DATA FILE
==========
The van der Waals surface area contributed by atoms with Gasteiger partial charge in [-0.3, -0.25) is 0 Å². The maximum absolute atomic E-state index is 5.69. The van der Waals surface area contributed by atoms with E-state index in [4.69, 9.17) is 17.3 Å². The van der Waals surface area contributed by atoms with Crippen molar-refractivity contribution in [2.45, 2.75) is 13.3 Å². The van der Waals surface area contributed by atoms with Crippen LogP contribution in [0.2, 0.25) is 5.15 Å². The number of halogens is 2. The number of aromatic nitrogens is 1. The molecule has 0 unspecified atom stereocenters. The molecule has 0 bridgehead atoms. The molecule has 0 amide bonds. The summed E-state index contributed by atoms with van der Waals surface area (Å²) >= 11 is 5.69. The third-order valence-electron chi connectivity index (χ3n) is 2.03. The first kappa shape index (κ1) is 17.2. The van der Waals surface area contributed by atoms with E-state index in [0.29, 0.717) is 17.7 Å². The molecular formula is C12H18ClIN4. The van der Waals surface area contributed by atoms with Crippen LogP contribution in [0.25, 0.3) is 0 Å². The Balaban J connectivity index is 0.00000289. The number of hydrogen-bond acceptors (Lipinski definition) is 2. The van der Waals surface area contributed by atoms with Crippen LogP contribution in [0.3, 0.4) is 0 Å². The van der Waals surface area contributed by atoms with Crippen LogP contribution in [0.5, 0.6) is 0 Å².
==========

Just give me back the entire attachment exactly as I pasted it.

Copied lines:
The van der Waals surface area contributed by atoms with Gasteiger partial charge in [-0.3, -0.25) is 0 Å². The maximum absolute atomic E-state index is 5.69. The van der Waals surface area contributed by atoms with E-state index in [4.69, 9.17) is 17.3 Å². The van der Waals surface area contributed by atoms with Crippen molar-refractivity contribution in [2.45, 2.75) is 13.3 Å². The van der Waals surface area contributed by atoms with Crippen LogP contribution in [0.2, 0.25) is 5.15 Å². The number of halogens is 2. The number of aromatic nitrogens is 1. The molecule has 0 unspecified atom stereocenters. The molecule has 0 bridgehead atoms. The molecule has 0 amide bonds. The summed E-state index contributed by atoms with van der Waals surface area (Å²) >= 11 is 5.69. The third-order valence-electron chi connectivity index (χ3n) is 2.03. The first kappa shape index (κ1) is 17.2. The van der Waals surface area contributed by atoms with E-state index in [0.29, 0.717) is 17.7 Å². The molecular formula is C12H18ClIN4. The van der Waals surface area contributed by atoms with Crippen LogP contribution in [0.25, 0.3) is 0 Å². The Balaban J connectivity index is 0.00000289. The number of hydrogen-bond acceptors (Lipinski definition) is 2. The van der Waals surface area contributed by atoms with Crippen LogP contribution in [0.3, 0.4) is 0 Å². The van der Waals surface area contributed by atoms with Crippen LogP contribution in [0.5, 0.6) is 0 Å².